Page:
For many the years the ParliamentaryAssembly and the Expert Committee for Bioethicsof the Council of Europe have been analyzing the problems facing humanity due to progress in themedical and biological sciences. In the wake of theseanalyses the European Human Rights and BiomedicineConvention was accepted in 1997 and thenratified by many countries. Despite the appeals of theHigh Medical Council Poland has still not ratifiedthis Convention. The authors present the Convention.
Investigations in to compliance withthe Mental Health Act, and particularly its regulationsconcerning voluntary and dubious commitmentto psychiatric hospitalisation, have led to the following conclusions: (1) a considerable portionof patients with a formal status of voluntary commitmentdo not identify with this status at the subjectivelevel; (2) observance of article 19, section1, point 3 of the Mental Health Care InstitutionsAct and article 32 section 1 of the Medical ProfessionAct with respect to mentally ill patients voluntarycommitted to psychiatric hospital is highlyunsatisfactory; (3) the source of the considerablediscrepancy between voluntary and dubious commitmentof the mentally disturbed to psychiatric hospital lies both in lack of observance of legalregulations and lack of generally accepted criteriaand methods of assessment of patients' decisionswith respect to voluntary commitment.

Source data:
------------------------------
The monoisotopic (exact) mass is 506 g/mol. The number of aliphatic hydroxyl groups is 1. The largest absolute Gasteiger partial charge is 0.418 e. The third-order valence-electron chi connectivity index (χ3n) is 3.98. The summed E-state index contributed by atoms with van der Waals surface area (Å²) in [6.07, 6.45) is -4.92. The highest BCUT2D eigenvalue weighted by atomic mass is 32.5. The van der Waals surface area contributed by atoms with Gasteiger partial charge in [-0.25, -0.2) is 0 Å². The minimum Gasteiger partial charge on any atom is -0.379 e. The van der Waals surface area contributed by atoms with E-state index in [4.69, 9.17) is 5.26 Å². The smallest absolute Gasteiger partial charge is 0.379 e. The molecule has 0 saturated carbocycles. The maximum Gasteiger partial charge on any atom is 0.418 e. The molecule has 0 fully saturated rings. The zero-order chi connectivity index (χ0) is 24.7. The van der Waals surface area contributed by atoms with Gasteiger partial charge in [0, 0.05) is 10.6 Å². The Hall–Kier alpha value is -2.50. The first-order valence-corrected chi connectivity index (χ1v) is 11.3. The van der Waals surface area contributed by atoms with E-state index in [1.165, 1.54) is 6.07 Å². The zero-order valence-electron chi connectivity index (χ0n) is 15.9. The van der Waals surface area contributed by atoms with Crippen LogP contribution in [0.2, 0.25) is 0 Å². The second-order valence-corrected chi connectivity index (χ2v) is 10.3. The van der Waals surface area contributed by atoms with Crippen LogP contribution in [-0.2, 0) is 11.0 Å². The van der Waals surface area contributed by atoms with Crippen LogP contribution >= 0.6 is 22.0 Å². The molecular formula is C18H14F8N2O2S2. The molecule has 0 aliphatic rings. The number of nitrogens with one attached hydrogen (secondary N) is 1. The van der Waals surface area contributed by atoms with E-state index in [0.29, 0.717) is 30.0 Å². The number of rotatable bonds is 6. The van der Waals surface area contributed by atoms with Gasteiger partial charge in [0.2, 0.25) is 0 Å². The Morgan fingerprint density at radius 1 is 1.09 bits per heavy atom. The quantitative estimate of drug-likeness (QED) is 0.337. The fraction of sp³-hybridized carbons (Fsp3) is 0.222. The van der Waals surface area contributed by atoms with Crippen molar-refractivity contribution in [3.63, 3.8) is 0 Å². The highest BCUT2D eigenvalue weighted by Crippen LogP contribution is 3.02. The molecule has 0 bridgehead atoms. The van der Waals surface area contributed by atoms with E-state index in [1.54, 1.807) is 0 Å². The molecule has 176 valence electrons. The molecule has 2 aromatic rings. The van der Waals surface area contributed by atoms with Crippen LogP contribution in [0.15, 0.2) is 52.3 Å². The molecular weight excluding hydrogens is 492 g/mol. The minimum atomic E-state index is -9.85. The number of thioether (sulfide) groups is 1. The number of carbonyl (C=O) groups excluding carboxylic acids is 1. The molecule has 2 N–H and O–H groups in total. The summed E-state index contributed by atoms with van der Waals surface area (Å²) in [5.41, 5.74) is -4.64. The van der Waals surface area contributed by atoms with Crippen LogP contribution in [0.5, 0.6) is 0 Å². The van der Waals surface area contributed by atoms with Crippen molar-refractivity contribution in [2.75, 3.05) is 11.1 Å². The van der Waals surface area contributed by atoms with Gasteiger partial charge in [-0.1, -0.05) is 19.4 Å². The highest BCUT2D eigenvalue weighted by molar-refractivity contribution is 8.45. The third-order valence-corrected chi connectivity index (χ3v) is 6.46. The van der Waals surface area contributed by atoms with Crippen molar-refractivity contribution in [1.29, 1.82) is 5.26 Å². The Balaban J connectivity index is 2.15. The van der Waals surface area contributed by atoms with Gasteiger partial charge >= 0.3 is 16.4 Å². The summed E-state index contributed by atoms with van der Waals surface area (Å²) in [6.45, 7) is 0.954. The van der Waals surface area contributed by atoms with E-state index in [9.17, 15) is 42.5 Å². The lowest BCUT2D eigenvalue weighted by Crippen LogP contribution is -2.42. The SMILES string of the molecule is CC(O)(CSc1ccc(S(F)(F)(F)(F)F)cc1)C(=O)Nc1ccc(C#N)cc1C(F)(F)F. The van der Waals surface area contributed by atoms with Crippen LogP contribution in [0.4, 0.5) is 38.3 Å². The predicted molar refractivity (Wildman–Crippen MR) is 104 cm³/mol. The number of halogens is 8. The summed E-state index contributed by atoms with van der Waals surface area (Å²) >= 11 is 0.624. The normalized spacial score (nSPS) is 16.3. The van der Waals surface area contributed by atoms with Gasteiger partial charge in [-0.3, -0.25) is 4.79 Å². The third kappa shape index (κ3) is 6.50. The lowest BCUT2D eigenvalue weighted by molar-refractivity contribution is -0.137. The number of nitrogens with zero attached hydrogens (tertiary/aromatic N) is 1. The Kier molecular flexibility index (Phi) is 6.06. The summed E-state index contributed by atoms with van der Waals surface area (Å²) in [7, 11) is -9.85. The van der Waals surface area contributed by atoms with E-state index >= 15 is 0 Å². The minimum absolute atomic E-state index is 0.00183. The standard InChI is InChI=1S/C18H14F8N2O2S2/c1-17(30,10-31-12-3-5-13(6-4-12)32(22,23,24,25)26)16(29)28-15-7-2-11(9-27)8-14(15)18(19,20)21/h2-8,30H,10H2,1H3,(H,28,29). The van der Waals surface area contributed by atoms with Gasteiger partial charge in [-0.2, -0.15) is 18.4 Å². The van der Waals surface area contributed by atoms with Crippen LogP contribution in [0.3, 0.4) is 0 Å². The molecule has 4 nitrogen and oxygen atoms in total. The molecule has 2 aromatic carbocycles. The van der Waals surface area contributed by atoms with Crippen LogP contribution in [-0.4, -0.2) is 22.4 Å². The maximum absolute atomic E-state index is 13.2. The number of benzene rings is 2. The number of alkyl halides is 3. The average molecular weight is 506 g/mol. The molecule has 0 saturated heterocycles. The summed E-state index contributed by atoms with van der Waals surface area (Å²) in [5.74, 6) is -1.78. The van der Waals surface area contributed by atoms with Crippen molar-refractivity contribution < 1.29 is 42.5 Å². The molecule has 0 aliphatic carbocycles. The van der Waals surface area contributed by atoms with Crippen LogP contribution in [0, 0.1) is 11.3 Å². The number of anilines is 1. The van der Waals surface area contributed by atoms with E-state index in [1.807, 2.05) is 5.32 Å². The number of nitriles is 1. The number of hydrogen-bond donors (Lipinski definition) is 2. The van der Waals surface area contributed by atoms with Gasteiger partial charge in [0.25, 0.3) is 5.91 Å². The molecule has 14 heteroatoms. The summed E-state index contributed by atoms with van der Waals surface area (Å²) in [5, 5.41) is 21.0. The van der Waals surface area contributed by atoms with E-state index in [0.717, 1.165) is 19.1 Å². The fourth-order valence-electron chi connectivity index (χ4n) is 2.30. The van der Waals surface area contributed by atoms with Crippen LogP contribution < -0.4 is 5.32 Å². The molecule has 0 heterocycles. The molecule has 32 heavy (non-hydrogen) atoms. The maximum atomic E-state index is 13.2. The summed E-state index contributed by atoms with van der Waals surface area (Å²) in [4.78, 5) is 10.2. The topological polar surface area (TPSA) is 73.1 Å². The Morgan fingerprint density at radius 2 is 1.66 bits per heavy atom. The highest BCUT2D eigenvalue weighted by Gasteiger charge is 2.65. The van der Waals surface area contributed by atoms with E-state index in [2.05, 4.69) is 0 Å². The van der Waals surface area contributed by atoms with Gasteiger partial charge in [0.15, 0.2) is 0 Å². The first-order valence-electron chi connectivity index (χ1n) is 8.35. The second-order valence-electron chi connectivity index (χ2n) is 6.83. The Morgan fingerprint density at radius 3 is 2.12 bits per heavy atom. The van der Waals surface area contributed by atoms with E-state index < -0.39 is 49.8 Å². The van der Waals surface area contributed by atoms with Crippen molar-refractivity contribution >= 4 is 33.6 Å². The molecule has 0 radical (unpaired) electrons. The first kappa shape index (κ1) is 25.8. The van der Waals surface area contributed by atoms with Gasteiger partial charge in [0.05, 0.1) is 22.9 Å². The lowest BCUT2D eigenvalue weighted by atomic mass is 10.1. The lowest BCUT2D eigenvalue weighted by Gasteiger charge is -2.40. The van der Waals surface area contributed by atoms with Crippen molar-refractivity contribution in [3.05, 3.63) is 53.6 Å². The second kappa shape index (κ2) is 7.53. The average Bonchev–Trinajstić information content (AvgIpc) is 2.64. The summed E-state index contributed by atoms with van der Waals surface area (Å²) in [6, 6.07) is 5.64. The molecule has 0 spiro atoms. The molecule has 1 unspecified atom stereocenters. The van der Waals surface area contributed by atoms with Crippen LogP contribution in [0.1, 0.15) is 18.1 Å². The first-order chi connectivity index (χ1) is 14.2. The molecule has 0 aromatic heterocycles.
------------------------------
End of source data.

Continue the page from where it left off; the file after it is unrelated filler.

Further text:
The author discusses the position andsignificance of the expert psychiatrist's evidencevis-a-vis other evidence, the nature and form of the forensic psychiatrist's evidence, demands with respectto the contents of the expert opinion, the expert psychiatrist'spart in the civil proceedings and the principlesunderlying the court's assessment of the expert.
In the Lithuanian civil code the individual's legal capacity or incapacity is assessedin the following situations: full civil legal capacity,limited civil legal capacity, capacity to participatein lawsuit proceedings, temporary legal incapacity,exceptional legal incapacity (capacity) and age-determined legal incapacity. The number of forensicpsychiatric examinations in Lithuania is increasing,mainly in civil testamentary lawsuits –from 143 in 1989 to 306 in 1997. One of thereasons for this increase is the introduction of newlegal regulations, e.g., with respect to the right toprivate ownership.